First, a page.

Bridget Jones's Baby Review: The Film Is Mostly Entertaining
Interestingly, despite certain predictability in the plot, Bridget Jones’s Baby appears to be a fitting sequel of the popular franchise.
Cast: Renee Zellweger, Colin Firth, Patrick Dempsey
Director: Sharon Maguire
Despite being an immense fan of the epic Bridget Jones’s Diary which came out in 2001, I have to admit I wasn’t very excited when the trailer of the third part of the franchise, Bridget Jones’s Baby came out. Primarily because most sequels, when they are made after such a long gap, almost follow a set pattern or a formula set by the popular sequel and are far less original and thereby less impactfull as the prequels.
Interestingly, despite certain predictability in the plot, Bridget Jones’s Baby appears to be a fitting sequel of the popular franchise. Bridget Jones(Zellweger) may be a successful TV producer now, but her singlehood and subsequent pregnancy still manages to evoke laughter. The film opens with Jones celebrating her 43rd birthday at her apartment alone. And while she promises herself to enjoy the forced singlehood in the coming year that night, fate brings her face to face with her ex Mark Darcy(Firth) at the memorial service of Daniel Cleaver(Hugh Grant) who is presumed to be dead. Awkward pleasantries are exchanged as they go about their respective ways.
Her friend at work, news anchor Miranda devices the perfect plan for Jones, in which she can finally move on from Darcy. Miranda whisks Bridget away to a music festival where she ends up being first saved by millionaire Jack Qwant(Dempsey) and eventually being seduced by him. Soon after the one night stand, Bridget again meets Darcy, only to find out he is going through a divorce. Old feelings are hard to ignore and the former lovers end up in bed again.
While Bridget is firm about putting both the episodes behind her, fate makes her meet the two men again when she discovers she is pregnant but is unsure is the baby’s father. And thus begins a chaotic, hilarious 9 months where both men compete with each other to gain Bridget’s affection. Bridget, on her part remains torn. On one hand, she has a chance to be with Darcy, the man she was in love with for a long time and on the other she can’t help but be drawn to the charming good looking Jack who tries his utmost best to win her over.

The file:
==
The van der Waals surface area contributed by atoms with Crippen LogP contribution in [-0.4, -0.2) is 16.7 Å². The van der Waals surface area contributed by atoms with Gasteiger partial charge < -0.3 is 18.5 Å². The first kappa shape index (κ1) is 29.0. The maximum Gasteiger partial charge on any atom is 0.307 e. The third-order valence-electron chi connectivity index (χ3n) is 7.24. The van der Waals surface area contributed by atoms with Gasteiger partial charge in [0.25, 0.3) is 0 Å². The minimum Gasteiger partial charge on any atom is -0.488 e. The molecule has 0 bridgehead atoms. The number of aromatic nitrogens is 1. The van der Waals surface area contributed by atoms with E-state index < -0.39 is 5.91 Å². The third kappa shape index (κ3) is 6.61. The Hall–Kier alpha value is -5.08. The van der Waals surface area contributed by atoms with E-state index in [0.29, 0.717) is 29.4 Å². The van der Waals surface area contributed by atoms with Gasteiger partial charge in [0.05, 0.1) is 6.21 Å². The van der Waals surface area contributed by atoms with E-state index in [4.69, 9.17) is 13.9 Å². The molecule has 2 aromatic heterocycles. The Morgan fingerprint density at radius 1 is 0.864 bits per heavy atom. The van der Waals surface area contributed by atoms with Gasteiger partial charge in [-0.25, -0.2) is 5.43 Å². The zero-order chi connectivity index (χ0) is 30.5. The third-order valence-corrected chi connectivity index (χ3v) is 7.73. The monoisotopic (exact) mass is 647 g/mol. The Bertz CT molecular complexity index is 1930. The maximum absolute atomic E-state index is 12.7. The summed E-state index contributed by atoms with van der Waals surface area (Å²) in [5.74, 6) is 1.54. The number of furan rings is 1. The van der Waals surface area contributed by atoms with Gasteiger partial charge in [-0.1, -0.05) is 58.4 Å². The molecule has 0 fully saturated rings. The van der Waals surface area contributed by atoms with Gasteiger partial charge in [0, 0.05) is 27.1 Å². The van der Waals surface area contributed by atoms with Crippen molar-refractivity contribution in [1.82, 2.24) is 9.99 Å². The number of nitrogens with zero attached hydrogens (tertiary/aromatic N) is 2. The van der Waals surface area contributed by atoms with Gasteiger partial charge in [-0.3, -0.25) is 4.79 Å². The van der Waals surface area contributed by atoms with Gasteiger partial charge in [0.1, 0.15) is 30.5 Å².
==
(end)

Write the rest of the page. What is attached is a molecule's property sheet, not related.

While most of the original cast is retained, with Colin Firth playing the stiff, dry Darcy to perfection yet again, Patrick Dempsey also manages to shine as the charming, easy millionaire mathematician Jack. You find yourself rooting for both men strangely, because they are both that good. Renee Zellweger takes up the role of Bridget like she never left it. Bridget is still a bumbling, goofy insecure woman who is never too clear of what she wants in her life. The three leads make some of the scenes literally come alive with sly humour and situational jokes.
Its also a great thing that the director of the first film, Sharon Maguire directs the third part as well making the narrative flow naturally.
Despite Zellweger’s credible performance, one just can’t ignore how plastic she looks throughout the film. Of course, her character is meant to have aged, but the cute, slightly pudgy Bridget that we had loved in the earlier films is gone. Instead there is someone who looks haggard, who can’t smile too widely because of the botox and is a slim version of the frumpy, clumsy girl we all had fallen for along with Darcy. The change in Zellweger’s face seem more apparent specially in the montage shots which the director uses as part of flashback.
Having said that, Bridget Jones’s Baby remains mostly enjoyable. The film has a predictable story line but purely because of the performances you end up enjoying the film. Of course, it doesn’t match up to the first film- which was far more hilarious- but this one manages to be a good sequel.
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